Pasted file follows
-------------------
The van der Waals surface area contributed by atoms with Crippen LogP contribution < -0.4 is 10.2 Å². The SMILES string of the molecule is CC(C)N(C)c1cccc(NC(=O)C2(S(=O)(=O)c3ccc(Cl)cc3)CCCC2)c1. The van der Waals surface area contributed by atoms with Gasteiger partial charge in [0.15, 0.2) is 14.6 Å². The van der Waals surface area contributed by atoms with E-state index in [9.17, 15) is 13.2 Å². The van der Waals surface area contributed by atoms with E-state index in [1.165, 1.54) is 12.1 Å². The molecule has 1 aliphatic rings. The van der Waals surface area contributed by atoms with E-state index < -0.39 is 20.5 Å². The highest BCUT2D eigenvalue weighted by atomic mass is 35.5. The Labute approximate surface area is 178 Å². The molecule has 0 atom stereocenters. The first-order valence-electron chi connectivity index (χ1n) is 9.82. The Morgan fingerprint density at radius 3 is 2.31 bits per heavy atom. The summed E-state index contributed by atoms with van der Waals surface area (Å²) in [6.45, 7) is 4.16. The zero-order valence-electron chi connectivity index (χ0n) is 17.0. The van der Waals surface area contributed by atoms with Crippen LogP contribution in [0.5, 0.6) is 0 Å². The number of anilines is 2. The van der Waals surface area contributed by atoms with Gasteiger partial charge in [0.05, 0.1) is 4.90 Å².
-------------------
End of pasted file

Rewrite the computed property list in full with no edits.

The van der Waals surface area contributed by atoms with Crippen LogP contribution < -0.4 is 10.2 Å². The SMILES string of the molecule is CC(C)N(C)c1cccc(NC(=O)C2(S(=O)(=O)c3ccc(Cl)cc3)CCCC2)c1. The van der Waals surface area contributed by atoms with Gasteiger partial charge in [0.15, 0.2) is 14.6 Å². The van der Waals surface area contributed by atoms with E-state index in [9.17, 15) is 13.2 Å². The van der Waals surface area contributed by atoms with E-state index in [1.165, 1.54) is 12.1 Å². The molecule has 1 aliphatic rings. The van der Waals surface area contributed by atoms with E-state index < -0.39 is 20.5 Å². The highest BCUT2D eigenvalue weighted by atomic mass is 35.5. The Labute approximate surface area is 178 Å². The molecule has 0 atom stereocenters. The first-order valence-electron chi connectivity index (χ1n) is 9.82. The Morgan fingerprint density at radius 3 is 2.31 bits per heavy atom. The summed E-state index contributed by atoms with van der Waals surface area (Å²) in [6.45, 7) is 4.16. The zero-order valence-electron chi connectivity index (χ0n) is 17.0. The van der Waals surface area contributed by atoms with Crippen LogP contribution in [0.5, 0.6) is 0 Å². The number of anilines is 2. The van der Waals surface area contributed by atoms with Gasteiger partial charge in [0.05, 0.1) is 4.90 Å².